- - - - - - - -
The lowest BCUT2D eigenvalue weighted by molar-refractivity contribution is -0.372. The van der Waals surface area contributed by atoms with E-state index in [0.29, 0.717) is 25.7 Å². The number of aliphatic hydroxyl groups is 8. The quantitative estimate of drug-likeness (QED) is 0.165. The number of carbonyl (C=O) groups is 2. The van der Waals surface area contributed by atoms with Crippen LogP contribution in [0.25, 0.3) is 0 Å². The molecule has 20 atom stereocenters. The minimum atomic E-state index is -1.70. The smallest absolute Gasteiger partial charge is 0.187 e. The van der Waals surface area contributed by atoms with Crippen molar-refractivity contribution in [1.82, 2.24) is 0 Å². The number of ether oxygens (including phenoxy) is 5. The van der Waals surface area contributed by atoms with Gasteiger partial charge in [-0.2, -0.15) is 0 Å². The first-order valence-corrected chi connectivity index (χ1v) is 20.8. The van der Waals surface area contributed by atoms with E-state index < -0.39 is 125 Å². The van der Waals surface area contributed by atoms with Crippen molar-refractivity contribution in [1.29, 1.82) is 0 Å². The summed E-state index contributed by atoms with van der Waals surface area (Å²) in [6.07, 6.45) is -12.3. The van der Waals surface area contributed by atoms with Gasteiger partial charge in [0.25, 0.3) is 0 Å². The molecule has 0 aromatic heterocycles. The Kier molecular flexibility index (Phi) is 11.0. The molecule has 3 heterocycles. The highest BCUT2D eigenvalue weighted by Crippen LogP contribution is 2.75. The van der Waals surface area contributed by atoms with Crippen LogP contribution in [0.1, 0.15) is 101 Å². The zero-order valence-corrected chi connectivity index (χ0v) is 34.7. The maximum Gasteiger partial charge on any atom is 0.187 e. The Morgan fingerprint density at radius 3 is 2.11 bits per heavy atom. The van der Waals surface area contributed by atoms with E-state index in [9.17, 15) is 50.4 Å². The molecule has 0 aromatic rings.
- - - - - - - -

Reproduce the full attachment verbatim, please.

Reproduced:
The lowest BCUT2D eigenvalue weighted by molar-refractivity contribution is -0.372. The van der Waals surface area contributed by atoms with E-state index in [0.29, 0.717) is 25.7 Å². The number of aliphatic hydroxyl groups is 8. The quantitative estimate of drug-likeness (QED) is 0.165. The number of carbonyl (C=O) groups is 2. The van der Waals surface area contributed by atoms with Crippen LogP contribution in [0.25, 0.3) is 0 Å². The molecule has 20 atom stereocenters. The minimum atomic E-state index is -1.70. The smallest absolute Gasteiger partial charge is 0.187 e. The van der Waals surface area contributed by atoms with Crippen molar-refractivity contribution in [1.82, 2.24) is 0 Å². The number of ether oxygens (including phenoxy) is 5. The van der Waals surface area contributed by atoms with Gasteiger partial charge in [-0.2, -0.15) is 0 Å². The first-order valence-corrected chi connectivity index (χ1v) is 20.8. The van der Waals surface area contributed by atoms with E-state index < -0.39 is 125 Å². The van der Waals surface area contributed by atoms with Crippen molar-refractivity contribution in [1.29, 1.82) is 0 Å². The summed E-state index contributed by atoms with van der Waals surface area (Å²) in [6.07, 6.45) is -12.3. The van der Waals surface area contributed by atoms with Gasteiger partial charge in [0.25, 0.3) is 0 Å². The molecule has 0 aromatic heterocycles. The Kier molecular flexibility index (Phi) is 11.0. The molecule has 3 heterocycles. The highest BCUT2D eigenvalue weighted by Crippen LogP contribution is 2.75. The van der Waals surface area contributed by atoms with Crippen LogP contribution in [0.1, 0.15) is 101 Å². The zero-order valence-corrected chi connectivity index (χ0v) is 34.7. The maximum Gasteiger partial charge on any atom is 0.187 e. The Morgan fingerprint density at radius 3 is 2.11 bits per heavy atom. The van der Waals surface area contributed by atoms with E-state index in [9.17, 15) is 50.4 Å². The molecule has 0 aromatic rings.